Tonight, around 7:30 our router and most of our servers crashed. The router rebooted, only one of the Intel servers came back up, the Sparc servers all survived the event.
I suspect a power hit, but I tried to call the people at Isomedia tech support and only got voice mail with a full mailbox so I was not able to find out what happened tonight.
I rebooted and brought all the servers back online. I did discover some configuration errors with nsswitch.conf on one server and fstab on another that prevented them from fully coming back on their own and corrected those.
The outage today was the result of IsoFusion (formerly IsoMedia) working on the flaky jack in our cabinet. They moved it and it went out altogether. Turned out there was a bad jack AND a bad cable. Both have been replaced and the connection is now solid.
The Ubuntu update is still in progress.
It is taking longer than it should have first because it wanted more memory than it had, and second because in my attempt to fix that I actually read the manual for virsh, and it said that the default unit was kilobytes and not thinking I thought ah 4096kb = 4gb, actually 4096mb = 4gb so I think you can probably deduce what happened.
So I exploded it trying to make modern Linux run in 4MB, (ain’t gonna happen) and had to run dpkg –configure -a, and that blew up because of some missing dependencies, which have been resolved so it’s running now but going to take a while.
A reboot will still be necessary when it is all done and in the meantime there are probably some things not working.
I am taking debian.eskimo.com down for about an hour to move it from one host to another less occupied host. The only person currently logged in has been idle for 25 hours. If you need a Debian based host in the meantime, Mint and Ubuntu are presently available.
An upgrade of ubuntu.eskimo.com from Vivid Vervet to Wily Werewolf is underway. When it completes, a reboot will be necessary to activate the new kernel.
Tonight I’ll be installing a shelf and an upgraded server in the co-location cabinet. Hopefully this will not disrupt any existing services. I’ve got the wiring strapped down now so the chances of accidentally unplugging something are significantly reduced.
I do have to move the connection to the co-lo providers router to a different jack which hopefully will eliminate problems with an existing flaky jack and this will interrupt service briefly.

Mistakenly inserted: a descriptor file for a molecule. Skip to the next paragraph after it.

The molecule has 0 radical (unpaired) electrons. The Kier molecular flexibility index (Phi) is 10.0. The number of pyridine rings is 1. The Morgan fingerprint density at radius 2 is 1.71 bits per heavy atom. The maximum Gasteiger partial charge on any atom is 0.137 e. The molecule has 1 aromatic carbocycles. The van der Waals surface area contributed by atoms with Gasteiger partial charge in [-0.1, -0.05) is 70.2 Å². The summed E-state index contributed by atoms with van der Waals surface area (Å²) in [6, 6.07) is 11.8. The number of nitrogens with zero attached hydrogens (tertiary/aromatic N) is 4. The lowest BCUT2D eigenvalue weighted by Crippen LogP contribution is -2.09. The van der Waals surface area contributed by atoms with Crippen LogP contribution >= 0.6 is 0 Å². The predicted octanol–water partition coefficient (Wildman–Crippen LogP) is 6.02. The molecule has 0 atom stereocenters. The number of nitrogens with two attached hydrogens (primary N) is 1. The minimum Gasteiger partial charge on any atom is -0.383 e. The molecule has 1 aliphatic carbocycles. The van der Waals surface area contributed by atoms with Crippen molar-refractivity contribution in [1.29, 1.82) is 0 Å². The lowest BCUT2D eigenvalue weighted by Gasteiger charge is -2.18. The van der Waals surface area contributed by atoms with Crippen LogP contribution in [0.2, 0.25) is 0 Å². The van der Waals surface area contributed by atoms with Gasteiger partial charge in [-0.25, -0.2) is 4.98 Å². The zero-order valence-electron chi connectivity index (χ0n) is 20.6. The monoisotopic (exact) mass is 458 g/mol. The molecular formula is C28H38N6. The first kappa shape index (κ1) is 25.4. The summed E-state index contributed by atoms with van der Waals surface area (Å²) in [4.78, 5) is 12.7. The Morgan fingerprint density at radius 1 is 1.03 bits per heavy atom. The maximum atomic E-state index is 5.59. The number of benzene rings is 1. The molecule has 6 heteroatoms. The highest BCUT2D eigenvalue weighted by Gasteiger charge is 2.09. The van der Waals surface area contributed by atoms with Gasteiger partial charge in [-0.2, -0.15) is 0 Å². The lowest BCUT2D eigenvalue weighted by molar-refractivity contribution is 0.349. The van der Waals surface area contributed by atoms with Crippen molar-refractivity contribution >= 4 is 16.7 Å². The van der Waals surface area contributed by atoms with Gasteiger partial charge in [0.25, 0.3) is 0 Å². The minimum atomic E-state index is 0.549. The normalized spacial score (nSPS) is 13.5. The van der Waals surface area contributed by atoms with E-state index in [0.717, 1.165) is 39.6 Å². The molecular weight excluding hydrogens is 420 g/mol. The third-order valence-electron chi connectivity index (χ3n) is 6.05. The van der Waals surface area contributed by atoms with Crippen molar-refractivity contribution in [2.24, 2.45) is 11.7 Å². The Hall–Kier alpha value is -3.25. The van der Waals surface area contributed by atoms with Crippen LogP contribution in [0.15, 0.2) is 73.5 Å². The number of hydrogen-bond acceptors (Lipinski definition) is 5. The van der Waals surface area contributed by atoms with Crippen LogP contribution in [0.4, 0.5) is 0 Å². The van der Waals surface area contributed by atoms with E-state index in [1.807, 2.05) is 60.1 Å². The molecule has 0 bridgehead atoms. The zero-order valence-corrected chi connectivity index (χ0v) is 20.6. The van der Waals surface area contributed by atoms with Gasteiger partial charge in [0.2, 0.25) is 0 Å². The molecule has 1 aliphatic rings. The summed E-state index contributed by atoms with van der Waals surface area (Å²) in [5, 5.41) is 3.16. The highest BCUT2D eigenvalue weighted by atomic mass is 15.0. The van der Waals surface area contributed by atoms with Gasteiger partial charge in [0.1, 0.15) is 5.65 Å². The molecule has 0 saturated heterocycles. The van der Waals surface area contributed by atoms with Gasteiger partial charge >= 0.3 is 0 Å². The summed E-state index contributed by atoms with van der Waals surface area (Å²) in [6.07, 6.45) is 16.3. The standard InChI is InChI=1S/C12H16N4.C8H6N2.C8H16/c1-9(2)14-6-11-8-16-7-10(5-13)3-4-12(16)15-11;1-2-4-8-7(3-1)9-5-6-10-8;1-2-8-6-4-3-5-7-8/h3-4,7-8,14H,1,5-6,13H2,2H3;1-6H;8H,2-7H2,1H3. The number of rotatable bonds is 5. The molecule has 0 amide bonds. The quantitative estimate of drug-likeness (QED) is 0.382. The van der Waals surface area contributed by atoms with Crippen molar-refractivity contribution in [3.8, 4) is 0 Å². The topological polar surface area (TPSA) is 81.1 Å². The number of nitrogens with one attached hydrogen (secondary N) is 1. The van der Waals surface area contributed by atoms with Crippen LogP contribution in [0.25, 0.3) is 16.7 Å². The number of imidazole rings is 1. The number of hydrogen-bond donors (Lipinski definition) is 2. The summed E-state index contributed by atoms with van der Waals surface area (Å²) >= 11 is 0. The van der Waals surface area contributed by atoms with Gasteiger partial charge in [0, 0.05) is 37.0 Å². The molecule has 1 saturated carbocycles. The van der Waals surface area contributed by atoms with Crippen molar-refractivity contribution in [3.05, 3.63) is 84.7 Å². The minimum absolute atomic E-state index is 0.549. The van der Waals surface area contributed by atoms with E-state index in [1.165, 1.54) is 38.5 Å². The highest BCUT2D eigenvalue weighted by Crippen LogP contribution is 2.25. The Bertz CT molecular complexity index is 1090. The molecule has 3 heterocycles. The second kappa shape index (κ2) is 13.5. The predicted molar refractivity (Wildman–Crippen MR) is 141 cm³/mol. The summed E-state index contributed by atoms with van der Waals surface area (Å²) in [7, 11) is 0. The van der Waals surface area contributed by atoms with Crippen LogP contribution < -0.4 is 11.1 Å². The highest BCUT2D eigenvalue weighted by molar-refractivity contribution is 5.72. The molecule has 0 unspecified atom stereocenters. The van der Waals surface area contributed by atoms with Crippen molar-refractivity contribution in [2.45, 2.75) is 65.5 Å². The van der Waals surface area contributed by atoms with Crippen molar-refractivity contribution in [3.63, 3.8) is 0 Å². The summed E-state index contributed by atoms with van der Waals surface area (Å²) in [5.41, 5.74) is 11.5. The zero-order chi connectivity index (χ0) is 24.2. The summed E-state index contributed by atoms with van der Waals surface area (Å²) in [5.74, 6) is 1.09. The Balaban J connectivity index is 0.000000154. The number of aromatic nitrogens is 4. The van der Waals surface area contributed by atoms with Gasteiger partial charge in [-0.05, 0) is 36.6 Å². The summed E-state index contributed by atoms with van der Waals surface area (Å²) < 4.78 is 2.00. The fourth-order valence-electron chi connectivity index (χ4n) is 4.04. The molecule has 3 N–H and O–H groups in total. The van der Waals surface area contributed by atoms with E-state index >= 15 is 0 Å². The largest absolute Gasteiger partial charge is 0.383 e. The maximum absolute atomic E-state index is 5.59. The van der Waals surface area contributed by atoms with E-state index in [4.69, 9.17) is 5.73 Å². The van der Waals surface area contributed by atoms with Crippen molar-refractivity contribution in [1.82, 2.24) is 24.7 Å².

When the new server is operational, I will be moving some of the existing guest machines to it. This will cause some interruptions but these are mostly little used shell servers like opensuse so it should not be too disruptive.
Since I will be at the co-location facility and not here, I won’t be able to answer the phone live. If you do encounter a problem please either use the Support -> Tickets ticket system or leave a voice mail.
On Friday evening I will be going to the co-location facility to install a cabinet shelf and upgraded server.
While I am there I will also be moving an the Ethernet connection that feeds our cabinet to a different jack which hopefully will eliminate a marginal connection with the existing jack.
The latter work will require a brief interruption in network connectivity.
Our incoming mail servers got very clogged up. There were a number of contributing factors. When I recently moved them I didn’t allocate enough RAM for them to operate efficiently. CentOS recently pushed out a broken update for fail2ban and so a lot of crap that is normally blocked was hitting them. A virus was released in the wild and circulated fairly well before the clam-av folks got a signature for it in their database. There was no bounce time limit configured.
All of these things have been addressed and now they’re cleared out and functioning normally.
This is a posting for those who administer Centos 6 based systems with the hope that it will save you some grief.
There is a bug in the current version of fail2ban being distributed in the CentOS 6.7 repositories. It will not create IP table entries.
The cause is the inclusion of the -w (locking) flag in the current version of fail2ban which is not supported in the version of iptables used.
The fix is to edit /etc/fail2ban/action.d/iptables-common.conf and remove the -w flag.
My apologies to everyone on shellx this evening. I accidentally powered it off, meaning to halt a different machine that I was experimenting with NetBSD on and accidentally hit the wrong machine.